good. between the new lumber tarrifs and record discount between West Tex. Int. and West. Can. Sel. of about -47%, more USD buying power or more CAD per USD benchmark price, respectively, is a good thing.higher cost of consumer goods from US imports is a nice way to put a little extra pressure on overdebt consumers, too. seriously. i'd rather take some inflation soft landing now that takes some steam out of debt than a debt hard landing later (though that may still happen with Trudeau's retarded policies).

In reply to by Crazy Or Not

karenm Thu, 12/14/2017 - 06:26 Permalink

Canada is already in a deep recession. A housing bubble is not an economy, tho those in it think it is. Once you get away from the housing bubble world, you see people moving into an RV everywhere, job losses, empty stores, bankruptcies, etc, etc. But govt employees and people profiting from the housing bubble are all you hear in the media, so you wont hear whats really going on. All lies, all smoke and mirrors by the govt and media. Much like the US. 

east of eden karenm Thu, 12/14/2017 - 07:33 Permalink

'Canada is currently in a deep recession'.No we are not. Our jobless rate continues to drop, now at 5.9%, down from a crisis high of 7.5%, and going down .1% month over month. Our GDP output has run as high as 4% in the first two quarters and has settled back to 2.7%, or something more sustainable.Our banks are rock solid. Consumer lending in Canada is robust, and fully 87% of the Canadian population have a credit rating above 750, with many being in the low 800's. Matter of fact, American lenders are falling over themselves trying to buy Canadian consumer debt, since the default rates are so miniscule compared to the US.We are bringing in important changes to the taxation systems, debt to gdp in Ontario and Quebec (Quebec has a balanced budget for the first time in decades, and Ontario will reach balance in another year) are dropping like a stone, and we have 150 Billion, Canadian, in reserves in the Bank of Canada.Doesn't sound like a 'deep depression' to me. Who do you work for?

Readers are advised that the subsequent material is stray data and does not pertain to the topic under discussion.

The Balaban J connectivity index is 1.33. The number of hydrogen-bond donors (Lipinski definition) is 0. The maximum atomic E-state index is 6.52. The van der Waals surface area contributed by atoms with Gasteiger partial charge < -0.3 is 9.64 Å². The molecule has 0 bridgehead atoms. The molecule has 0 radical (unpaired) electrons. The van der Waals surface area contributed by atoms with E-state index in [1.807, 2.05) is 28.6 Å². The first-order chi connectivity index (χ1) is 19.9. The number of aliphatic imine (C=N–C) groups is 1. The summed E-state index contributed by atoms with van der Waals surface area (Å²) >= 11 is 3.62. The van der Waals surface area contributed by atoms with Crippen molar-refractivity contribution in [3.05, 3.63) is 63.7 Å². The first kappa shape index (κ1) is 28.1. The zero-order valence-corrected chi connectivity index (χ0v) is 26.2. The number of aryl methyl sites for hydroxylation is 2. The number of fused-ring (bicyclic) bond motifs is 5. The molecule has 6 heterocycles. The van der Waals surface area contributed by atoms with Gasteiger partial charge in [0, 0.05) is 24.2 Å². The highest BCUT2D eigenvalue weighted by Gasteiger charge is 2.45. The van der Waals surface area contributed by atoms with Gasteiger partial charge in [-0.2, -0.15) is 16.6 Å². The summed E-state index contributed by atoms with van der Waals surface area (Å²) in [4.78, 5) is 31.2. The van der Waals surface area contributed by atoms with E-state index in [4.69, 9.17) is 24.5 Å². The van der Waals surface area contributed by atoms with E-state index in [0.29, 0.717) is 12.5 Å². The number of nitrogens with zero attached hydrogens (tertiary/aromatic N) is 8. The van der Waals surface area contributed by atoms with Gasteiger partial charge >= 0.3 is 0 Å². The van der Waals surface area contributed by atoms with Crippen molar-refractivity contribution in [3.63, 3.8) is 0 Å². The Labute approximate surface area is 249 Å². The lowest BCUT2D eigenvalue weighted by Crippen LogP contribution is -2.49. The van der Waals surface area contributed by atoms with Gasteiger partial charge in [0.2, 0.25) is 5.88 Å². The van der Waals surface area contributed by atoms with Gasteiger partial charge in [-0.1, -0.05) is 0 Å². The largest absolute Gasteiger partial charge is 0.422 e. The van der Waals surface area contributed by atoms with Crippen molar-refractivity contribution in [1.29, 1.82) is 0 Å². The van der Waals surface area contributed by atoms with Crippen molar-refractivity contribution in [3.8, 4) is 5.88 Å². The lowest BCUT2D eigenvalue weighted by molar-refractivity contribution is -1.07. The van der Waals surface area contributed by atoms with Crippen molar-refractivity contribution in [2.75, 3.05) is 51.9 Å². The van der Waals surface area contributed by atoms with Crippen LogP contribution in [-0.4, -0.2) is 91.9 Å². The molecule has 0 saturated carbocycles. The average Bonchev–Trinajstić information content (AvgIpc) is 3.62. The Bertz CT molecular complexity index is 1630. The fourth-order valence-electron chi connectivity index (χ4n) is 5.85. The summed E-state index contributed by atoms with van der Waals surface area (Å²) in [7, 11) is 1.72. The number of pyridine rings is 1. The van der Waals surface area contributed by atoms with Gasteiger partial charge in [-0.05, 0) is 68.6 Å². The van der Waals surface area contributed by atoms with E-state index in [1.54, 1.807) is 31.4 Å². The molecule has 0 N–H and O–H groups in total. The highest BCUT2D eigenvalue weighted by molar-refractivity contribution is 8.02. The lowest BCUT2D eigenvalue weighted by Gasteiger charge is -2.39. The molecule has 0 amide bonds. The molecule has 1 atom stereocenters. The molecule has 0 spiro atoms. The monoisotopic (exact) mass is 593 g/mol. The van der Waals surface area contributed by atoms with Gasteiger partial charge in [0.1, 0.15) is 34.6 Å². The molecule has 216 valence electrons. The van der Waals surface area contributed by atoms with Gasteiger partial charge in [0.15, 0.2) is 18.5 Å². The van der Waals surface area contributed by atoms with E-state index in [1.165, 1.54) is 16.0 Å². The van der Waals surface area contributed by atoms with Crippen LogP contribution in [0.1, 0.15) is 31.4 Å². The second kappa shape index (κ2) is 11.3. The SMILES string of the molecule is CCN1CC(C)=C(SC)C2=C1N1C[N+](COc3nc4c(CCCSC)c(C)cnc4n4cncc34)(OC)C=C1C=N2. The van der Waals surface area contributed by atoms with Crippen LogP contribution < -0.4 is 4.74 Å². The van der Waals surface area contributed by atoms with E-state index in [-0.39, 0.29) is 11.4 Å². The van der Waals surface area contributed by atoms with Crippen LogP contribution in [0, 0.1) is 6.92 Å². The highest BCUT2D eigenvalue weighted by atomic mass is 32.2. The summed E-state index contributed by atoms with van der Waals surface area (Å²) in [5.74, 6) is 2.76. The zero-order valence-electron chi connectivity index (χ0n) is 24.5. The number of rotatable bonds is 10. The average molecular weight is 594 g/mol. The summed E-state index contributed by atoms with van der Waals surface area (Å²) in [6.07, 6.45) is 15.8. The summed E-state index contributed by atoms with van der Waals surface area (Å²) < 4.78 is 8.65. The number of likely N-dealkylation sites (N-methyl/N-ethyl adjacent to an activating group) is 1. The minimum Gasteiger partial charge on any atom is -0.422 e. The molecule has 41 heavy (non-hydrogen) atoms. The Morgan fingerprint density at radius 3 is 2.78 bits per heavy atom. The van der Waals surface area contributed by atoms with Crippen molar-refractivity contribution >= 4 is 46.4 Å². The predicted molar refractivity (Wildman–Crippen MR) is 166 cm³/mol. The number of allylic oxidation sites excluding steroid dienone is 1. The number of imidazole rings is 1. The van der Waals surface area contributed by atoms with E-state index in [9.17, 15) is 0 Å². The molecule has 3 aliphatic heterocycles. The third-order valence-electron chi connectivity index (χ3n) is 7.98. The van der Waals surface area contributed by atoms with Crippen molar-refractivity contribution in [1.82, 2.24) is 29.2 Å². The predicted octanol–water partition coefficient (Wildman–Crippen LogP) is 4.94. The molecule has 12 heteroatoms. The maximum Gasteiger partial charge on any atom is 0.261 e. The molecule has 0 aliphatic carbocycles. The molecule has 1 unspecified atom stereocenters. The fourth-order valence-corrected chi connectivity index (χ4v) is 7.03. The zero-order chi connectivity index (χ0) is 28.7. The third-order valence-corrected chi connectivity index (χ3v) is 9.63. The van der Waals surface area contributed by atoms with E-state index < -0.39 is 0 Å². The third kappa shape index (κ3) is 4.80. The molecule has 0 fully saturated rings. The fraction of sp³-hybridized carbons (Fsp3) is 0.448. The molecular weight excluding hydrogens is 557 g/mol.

In reply to by karenm

east of eden HRH of Aquitaine 2.0 Thu, 12/14/2017 - 08:30 Permalink

Facts are facts. The only group of people I have ever encountered who hate facts, are conservatives. You know, the ones that sell themselves as 'fiscally prudent' managers of the economy, while they stuff their pockets full of loot before they get discovered and booted out of office, once again. The 60 year 'reign of terror' of the provincial conservatives in Alberta was so 'successfull' that they drained every single dollar out of the heritage fund, and left the province with a multi-billion dollar deficit, that has now surpassed 60 Billion. And they cry. They cry because they ran out of money to steal.There is a reason that there is only a single conservative government, municipally, provincially or federally in Canada right now, and the only reason they squeaked into power in Manitoba (pop 1m) is because the NDP let the province down so badly.So take your insults, you false statements, your pseudo-rhetoric and stick them.

In reply to by HRH of Aquitaine 2.0

afronaut east of eden Thu, 12/14/2017 - 08:02 Permalink

Nope. Sorry sunshine you can spout off all the liberal BS you want. The truth is canadunistan is fucked under liberal control, and likely too far gone Now to ever recover. What I am seeing is closing businesses everywhere, unemployment of young people and skyrocketing prices due to carbon taxes. Blacks and pakis are pouring in by the 10s of thousands. PS. Expanding government does not make for a strong economy. Even if it appears that way temporarily. CanaduH is fucked

In reply to by east of eden

east of eden afronaut Thu, 12/14/2017 - 08:27 Permalink